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Multistage HV generators create high voltage by connecting a number of lower voltage sources in series to produce the required voltage. At some voltage level, it becomes impractical to generate the required voltage in one circuit, usually due to component construction and insulation problems, so a multistage approach is the only way to get the voltages required. There are also some applications, linear particle accelerators and photomultiplier dynode bias supplies being two notable ones, where you actually want a series of stepped voltages. The fact that the power supply creates them without needing some sort of external voltage divider (which will potentially dissipate some power) is an advantage. The best known form of a multistage HV generator is the Cockroft-Walton voltage multiplier, which will be discussed in a later section.
In general, multistage generators are built as a stack of basically identical stages. Power is fed in at the bottom (low voltage) end of the stack and transmitted up the stack by some means either mechanical or electrical to power a series of independent power supplies. Economies of scale can be realized because all the stages are identical (or nearly so). Further economies result from the generally lower cost of lower voltage components, even in multiple quantities.
Start with a crude, but effective, system that uses mechanical means to transmit the power up the stack. A single large motor turns an insulating shaft which runs up the stack. At each stage, a generator is connected to the shaft and takes mechanical power from the shaft. The generator powers an appropriate supply which is connected in series with the supplies in the stages above and below. This system would potentially be heavy and the mechanical problems of transmitting significant power up an insulating shaft would need to be addressed. Also, electrical stability might be a problem, although with a sufficiently sophisticated central control and fiber optics it could probably be made to work quite well.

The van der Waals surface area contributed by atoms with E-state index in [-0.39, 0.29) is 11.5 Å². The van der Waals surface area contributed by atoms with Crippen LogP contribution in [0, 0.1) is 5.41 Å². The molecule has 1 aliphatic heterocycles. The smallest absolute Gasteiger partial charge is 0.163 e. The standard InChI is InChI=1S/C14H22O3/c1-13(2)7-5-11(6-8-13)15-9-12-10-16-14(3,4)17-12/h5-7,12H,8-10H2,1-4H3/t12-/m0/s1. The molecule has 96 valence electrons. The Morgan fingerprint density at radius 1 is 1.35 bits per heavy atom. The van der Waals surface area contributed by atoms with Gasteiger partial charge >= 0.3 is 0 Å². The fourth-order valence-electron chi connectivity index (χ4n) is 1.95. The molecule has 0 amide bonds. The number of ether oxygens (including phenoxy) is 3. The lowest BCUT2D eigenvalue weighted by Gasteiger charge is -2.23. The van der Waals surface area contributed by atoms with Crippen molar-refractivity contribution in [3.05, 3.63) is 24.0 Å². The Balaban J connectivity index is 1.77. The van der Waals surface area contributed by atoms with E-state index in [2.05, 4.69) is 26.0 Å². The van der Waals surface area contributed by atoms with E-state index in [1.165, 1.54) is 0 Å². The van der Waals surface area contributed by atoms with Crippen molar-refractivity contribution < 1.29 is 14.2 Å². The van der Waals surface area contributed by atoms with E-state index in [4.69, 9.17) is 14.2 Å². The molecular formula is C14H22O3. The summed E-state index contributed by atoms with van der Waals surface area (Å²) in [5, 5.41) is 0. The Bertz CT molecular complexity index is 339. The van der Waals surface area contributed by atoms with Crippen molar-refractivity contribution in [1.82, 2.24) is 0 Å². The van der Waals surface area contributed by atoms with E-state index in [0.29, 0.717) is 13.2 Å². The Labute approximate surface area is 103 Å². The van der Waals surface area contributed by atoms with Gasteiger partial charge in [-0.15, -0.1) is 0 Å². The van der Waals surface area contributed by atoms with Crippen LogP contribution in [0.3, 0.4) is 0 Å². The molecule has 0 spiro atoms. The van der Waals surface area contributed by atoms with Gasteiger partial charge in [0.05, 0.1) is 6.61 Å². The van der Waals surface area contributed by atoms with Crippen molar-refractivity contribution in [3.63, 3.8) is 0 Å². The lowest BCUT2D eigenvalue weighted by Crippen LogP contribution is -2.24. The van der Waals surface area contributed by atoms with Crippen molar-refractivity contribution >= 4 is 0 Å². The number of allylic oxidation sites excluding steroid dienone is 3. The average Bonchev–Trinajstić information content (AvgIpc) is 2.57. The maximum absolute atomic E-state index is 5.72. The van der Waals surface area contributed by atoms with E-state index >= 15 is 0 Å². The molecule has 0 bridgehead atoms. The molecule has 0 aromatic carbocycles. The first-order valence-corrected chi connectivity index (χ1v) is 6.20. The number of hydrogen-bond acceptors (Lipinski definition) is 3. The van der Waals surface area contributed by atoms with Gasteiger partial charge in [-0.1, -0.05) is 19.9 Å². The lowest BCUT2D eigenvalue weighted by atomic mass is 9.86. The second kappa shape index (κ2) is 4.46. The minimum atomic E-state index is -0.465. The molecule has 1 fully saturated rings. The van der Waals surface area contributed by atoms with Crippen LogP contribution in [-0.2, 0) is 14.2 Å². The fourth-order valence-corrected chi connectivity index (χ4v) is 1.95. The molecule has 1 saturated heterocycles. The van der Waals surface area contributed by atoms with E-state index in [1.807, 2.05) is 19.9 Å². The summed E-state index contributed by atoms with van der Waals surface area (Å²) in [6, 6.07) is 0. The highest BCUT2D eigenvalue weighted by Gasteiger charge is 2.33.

The technique of transmitting power by mechanical means has been used to generate isolated electrical power at high common mode voltages. For instance, the ion supply in the collector of a Van deGraaf accelerator is often powered from a generator driven by the charging belt. This technique has also been used to provide filament power to rectifier tubes in a more conventional Cockroft Walton or Greinacher stack.
The next system to be considered transmits the power between the stages by means of transformers with a high isolation voltage. This system, described by Greinacher in 189x (?), requires that the transformers be large enough to carry the power for all the stages above. So, either you give up having identical stages, or the transformers have a lot of excess capacity in the upper stages. It is a simple generalization to do the same thing using a third winding on the power supply transformer of the stage, essentially sharing the iron core. This system has the advantage that the output voltage of the entire stack can be easily adjusted by changing the input voltage to the first stage. company name here manufactures high voltage power supplies based on this principle.
Later design improvements use air core transformers operating at RF which has the multiple advantages of eliminating the weight of the iron and making the required filter capacitors much smaller, although rectifiers and other parasitic losses become larger at higher frequencies.
The Dynamitron takes this approach to the ultimate, using the accelerator tube itself as one plate of the filter capacitor.
The Cockroft Walton configuration uses a chain of capacitors to transmit the power up the stack.
Analysis of the Cockroft-Walton configuration
optimum number of stages
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